During this decade, anime feature films were nominated and won major international film awards for the first time in the industry's history. In 2002, Spirited Away, a Studio Ghibli production directed by Hayao Miyazaki, won the Golden Bear at the Berlin International Film Festival and in 2003 at the 75th Academy Awards it won the Academy Award for Best Animated Feature. It was the first non-American film to win the award and is one of only two to do so. It has also become the highest grossing anime film, with a worldwide box office of US$274 million.
At the 2004 Cannes Film Festival, Ghost in the Shell 2: Innocence, directed by Mamoru Oshii, was in competition for the Palme d'Or and in 2006, at the 78th Academy Awards, Howl's Moving Castle, another Studio Ghibli-produced film directed by Hayao Miyazaki, was nominated for Best Animated Feature. 5 Centimeters Per Second, directed by Makoto Shinkai, won the inaugural Asia Pacific Screen Award for Best Animated Feature Film in 2007, and so far, anime films have been nominated for the award every year.
|First||Native language name||English name||Released||Type||Broadcast|
|Oldest known||活動写真||Katsudō Shashin||produced as early as 1907 (possibly not released)||film|
|Publicly shown in a theater||芋川椋三玄関番の巻 or 芋川椋三玄関番之巻||Imokawa Mukuzo Genkanban no Maki||January, 1917||film|
|Talkie||力と女の世の中||Chikara to Onna no Yo no Naka||April 13, 1933||film|
|Entirely cell animated||The Dance of the Chagamas||1934||film|
|Feature film||桃太郎 海の神兵||Momotarō: Umi no Shinpei||April 12, 1945||film|
|Color feature film||白蛇伝||The Tale of the White Serpent||October 22, 1958||film|
|Television series||おとぎマンガカレンダー||Otogi Manga Calendar||May 1, 1961||series||yes|
|Late night series||仙人部落||Sennin Buraku||September 4, 1963||series||yes|
|Super robot series||鉄人28号||Tetsujin 28-go||October 20, 1963||series||yes|
|Magical girl series||魔法使いサリー||Sally the Witch||December 5, 1966||series||yes|
|Space opera series||宇宙戦艦ヤマト||Space Battleship Yamato||October 6, 1974||series||yes|
|Real robot series||機動戦士ガンダム||Mobile Suit Gundam||April 7, 1979||series||yes|
|OVA||ダロス||Dallos||December 12, 1983||OVA||yes|
|Hentai OVA||ロリータアニメ||Lolita Anime||February 21, 1984||OVA||yes|
|Fully computer animated||-||A.LI.CE||February 5, 2000||film|
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- "China People's Daily Online (Japanese Edition): 日本最古？明治時代のアニメフィルム、京都で発". Retrieved 2007-03-05.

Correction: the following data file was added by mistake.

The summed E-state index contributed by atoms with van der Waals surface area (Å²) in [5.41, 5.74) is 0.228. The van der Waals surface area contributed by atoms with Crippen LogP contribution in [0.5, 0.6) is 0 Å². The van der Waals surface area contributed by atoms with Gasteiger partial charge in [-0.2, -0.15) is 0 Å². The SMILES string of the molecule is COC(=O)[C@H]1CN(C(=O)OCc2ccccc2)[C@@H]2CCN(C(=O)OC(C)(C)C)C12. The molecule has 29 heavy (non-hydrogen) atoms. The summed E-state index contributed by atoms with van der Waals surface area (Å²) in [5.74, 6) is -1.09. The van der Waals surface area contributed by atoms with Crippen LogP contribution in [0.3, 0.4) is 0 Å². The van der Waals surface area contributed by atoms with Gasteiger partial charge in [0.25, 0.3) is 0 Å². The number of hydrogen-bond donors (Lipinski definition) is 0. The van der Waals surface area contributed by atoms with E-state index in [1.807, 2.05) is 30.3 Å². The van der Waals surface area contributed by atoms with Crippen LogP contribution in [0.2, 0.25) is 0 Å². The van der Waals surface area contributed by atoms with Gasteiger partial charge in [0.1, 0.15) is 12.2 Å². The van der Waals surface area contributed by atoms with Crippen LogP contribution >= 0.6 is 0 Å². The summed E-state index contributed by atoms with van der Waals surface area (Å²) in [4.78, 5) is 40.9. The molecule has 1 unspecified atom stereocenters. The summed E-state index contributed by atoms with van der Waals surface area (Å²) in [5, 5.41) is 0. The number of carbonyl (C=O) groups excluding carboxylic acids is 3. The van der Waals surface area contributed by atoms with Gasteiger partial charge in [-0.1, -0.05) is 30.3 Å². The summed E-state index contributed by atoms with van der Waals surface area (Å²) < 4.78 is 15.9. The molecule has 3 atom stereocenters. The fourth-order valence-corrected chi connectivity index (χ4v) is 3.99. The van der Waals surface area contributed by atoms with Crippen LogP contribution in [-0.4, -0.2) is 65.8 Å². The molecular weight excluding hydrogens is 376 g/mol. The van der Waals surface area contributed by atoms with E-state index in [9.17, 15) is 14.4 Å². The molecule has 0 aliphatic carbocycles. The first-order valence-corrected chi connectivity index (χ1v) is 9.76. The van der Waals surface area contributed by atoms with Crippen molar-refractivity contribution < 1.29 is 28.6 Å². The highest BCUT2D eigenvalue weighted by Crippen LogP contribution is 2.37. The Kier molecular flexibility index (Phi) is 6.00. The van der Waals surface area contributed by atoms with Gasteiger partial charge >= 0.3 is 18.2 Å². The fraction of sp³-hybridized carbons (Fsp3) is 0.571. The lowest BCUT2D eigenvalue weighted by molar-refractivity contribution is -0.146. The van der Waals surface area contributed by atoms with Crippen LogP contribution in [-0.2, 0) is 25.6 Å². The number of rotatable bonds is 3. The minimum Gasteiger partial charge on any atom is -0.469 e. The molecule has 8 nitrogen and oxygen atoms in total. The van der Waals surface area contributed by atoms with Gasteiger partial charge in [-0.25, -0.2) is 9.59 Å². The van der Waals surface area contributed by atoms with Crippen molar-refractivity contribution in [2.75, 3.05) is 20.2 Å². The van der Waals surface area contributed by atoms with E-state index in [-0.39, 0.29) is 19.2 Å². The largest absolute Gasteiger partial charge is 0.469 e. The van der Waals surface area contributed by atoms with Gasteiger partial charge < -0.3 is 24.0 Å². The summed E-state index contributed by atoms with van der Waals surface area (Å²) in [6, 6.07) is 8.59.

- Earliest Anime found
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- Yamaguchi, Katsunori; Yasushi Watanabe (1977). Nihon animēshon eigashi. Yūbunsha. pp. 20–21.
- Baricordi, Andrea; de Giovanni, Massimiliano; Pietroni, Andrea; Rossi, Barbara; Tunesi, Sabrina (December 2000). Anime: A Guide to Japanese Animation (1958-1988). Montreal, Quebec, Canada: Protoculture Inc. p. 12. ISBN 2-9805759-0-9.
- Japan: An Illustrated Encyclopedia. Tokyo, Japan: Kodansha. 1993. ISBN 978-4-06-206489-7.
- Sharp, Jasper (September 23, 2004). "Pioneers of Japanese Animation (Part 1)". Midnight Eye. Retrieved 10 December 2009.
- The Roots of Japanese Anime, official booklet, DVD.
- Yamaguchi, Katsunori (1977). Nihon animēshon eigashi. Yūbunsha. pp. 34–37.
- Yamaguchi, Katsunori (1977). Nihon animēshon eigashi. Yūbunsha. pp. 38–44.
- Dave Kehr, Anime, Japanese Cinema's Second Golden Age, The New York Times, January 20, 2002.
- All Gundam TV series ratings
- "Megazone 23". A.D. Vision. Retrieved 2008-05-05.
- Joel Silver, interviewed in "Scrolls to Screen: A Brief History of Anime" featurette on The Animatrix DVD.
- Joel Silver, interviewed in "Making The Matrix" featurette on The Matrix DVD.
- Mitsuhisa Ishikawa, interviewed in The South Bank Show, episode broadcast 19 February 2006 
- "Transcript on Miyazaki interview". Official film site.
- "Mononoke DVD Website". Disney.
- Newtype April 2008 Issue Poll
- "Eva 1.0 Wins Tokyo Anime Fair's Animation of the Year". Anime News Network. February 26, 2008. Retrieved 2008-02-26.
- "Fantasia 2000 holds press conference". Anime News Network. 2000-07-05. Retrieved 2014-1-4.
- Clements, Jonathan and Helen McCarthy (2001). The Anime Encyclopedia: A Guide to Japanese Animation Since 1917 (1st ed.). Stone Bridge Press. ISBN 1-880656-64-7.
- Clements, Jonathan and Barry Ip (2012) "The Shadow Staff: Japanese Animators in the Toho Aviation Education Materials Production Office 1939–1945" in Animation: An Interdisciplinary Journal 7(2) 189-204.
- Drazen, Patrick (2003). Anime Explosion!: The What? Why? & Wow! of Japanese Animation. Stone Bridge Press. ISBN 1-880656-72-8.
- Ettinger, Benjamin "Karisuma Animators"
- Ettinger Benjamin "Toei Doga" (Part 2) Anipages Daily. 7/25/2004 and 7/26/2004.
- Miyazaki, Hayao trans. Ryoko Toyama "About Japanese Animation"
- Murakami, Takashi (2003). Super Flat. Last Gasp. ISBN 4-944079-20-6.
- Okada, Toshio et al. (2005), "Otaku Talk". Little Boy: The Arts of Japan's Exploding Subculture. Ed. Takashi Murakami. Japan Society and Yale University Press. ISBN 0-913304-57-3.
- Sharp, Jasper "Pioneers of Japanese Animation at PIFan" Midnight Eye 9/25/2004
- Richie, Donald (2005). A Hundred Years of Japanese Film: A Concise History, with a Selective Guide to DVDs and Videos. Kodansha America. ISBN 4-7700-2995-0.
- Kime, Chad. "American Anime: Blend or Bastardization?" EX Online Anime Magazine.